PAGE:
Congress could step in by permanently easing outdated restrictions on telemedicine.

Such policies would make a huge difference in tackling the country’s mental health crisis. Even now, most qualified therapists cannot offer virtual therapy to existing patients who are relocating or even temporarily traveling out of state. Given the shortage of mental health professionals and the growing demand for their services, bipartisan support for telehealth would benefit the psychological well-being and physical health of our country.

3. Boost primary care

The United States faces a projected shortage of 17,800 to 48,000 interns and family physicians by 2034.

According to a recent Stanford-Harvard research collaboration, this shortage will have a huge impact on the health and lives of patients. The study found that adding 10 primary care physicians to a community increases patient longevity 2.5 times more than adding an equal number of specialists.

If Americans want to live longer (as well as lower healthcare costs and better access to care), adding primary care physicians is the answer.

These doctors specialize in finding and preventing diseases (like cancer and kidney failure) before they become a major problem. They also work closely with patients so that existing chronic conditions (like diabetes or hypertension) don’t turn into a costly or even life-threatening medical crisis (like a heart attack or stroke).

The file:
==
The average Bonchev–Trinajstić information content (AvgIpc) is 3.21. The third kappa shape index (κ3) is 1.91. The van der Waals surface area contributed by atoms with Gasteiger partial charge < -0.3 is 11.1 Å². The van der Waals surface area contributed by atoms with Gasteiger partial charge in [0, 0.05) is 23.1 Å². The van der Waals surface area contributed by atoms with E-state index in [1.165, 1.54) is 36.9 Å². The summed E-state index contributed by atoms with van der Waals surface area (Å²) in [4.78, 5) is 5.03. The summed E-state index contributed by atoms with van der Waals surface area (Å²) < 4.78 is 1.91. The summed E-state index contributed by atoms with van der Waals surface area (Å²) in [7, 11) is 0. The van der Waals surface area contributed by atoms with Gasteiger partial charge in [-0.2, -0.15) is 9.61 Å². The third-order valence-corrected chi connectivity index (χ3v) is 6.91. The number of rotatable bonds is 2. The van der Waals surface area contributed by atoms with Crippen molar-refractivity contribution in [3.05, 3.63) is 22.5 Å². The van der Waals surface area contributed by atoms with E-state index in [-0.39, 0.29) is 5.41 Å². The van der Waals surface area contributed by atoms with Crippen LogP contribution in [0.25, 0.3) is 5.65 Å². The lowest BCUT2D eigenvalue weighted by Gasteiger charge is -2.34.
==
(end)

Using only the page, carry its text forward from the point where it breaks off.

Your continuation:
Last year, more than 1,000 doctors graduated from accredited medical schools but did not have a residency match. This is because there were not enough training positions available in the United States under the government funded program.

Congress can solve this problem with a small investment, which will reap huge rewards. The cost of training 1,000 additional primary care physicians per year would represent about 0.1% of Medicare’s current budget ($700 billion).

Plus, those dollars would be recouped many times over in the future, as patients need fewer emergency room visits, hospital admissions, and interventional procedures.

As we now know, Covid-19 has disproportionately killed Americans with two or more chronic illnesses. These data have cast a bright and unflattering light on our nation’s inability to effectively prevent or manage patients with diabetes, hypertension, or obesity.

Hiring and training more primary care physicians would begin to fill this gap. Bills like the Resident Physician Shortage Reduction Act and the bipartisan Physicians for Underserved Areas Act indicate that there is interest in solutions on both sides of the aisle.

Democrats and Republicans may approach health policy with different philosophical grounds. Progressives are more concerned with expanding access to care, especially for vulnerable populations, while conservatives want to limit unnecessary spending.

But whatever their health ideologies, and despite the political divide, congressional leaders can enact bipartisan policies that would help millions of patients. I urge elected officials to seize these opportunities.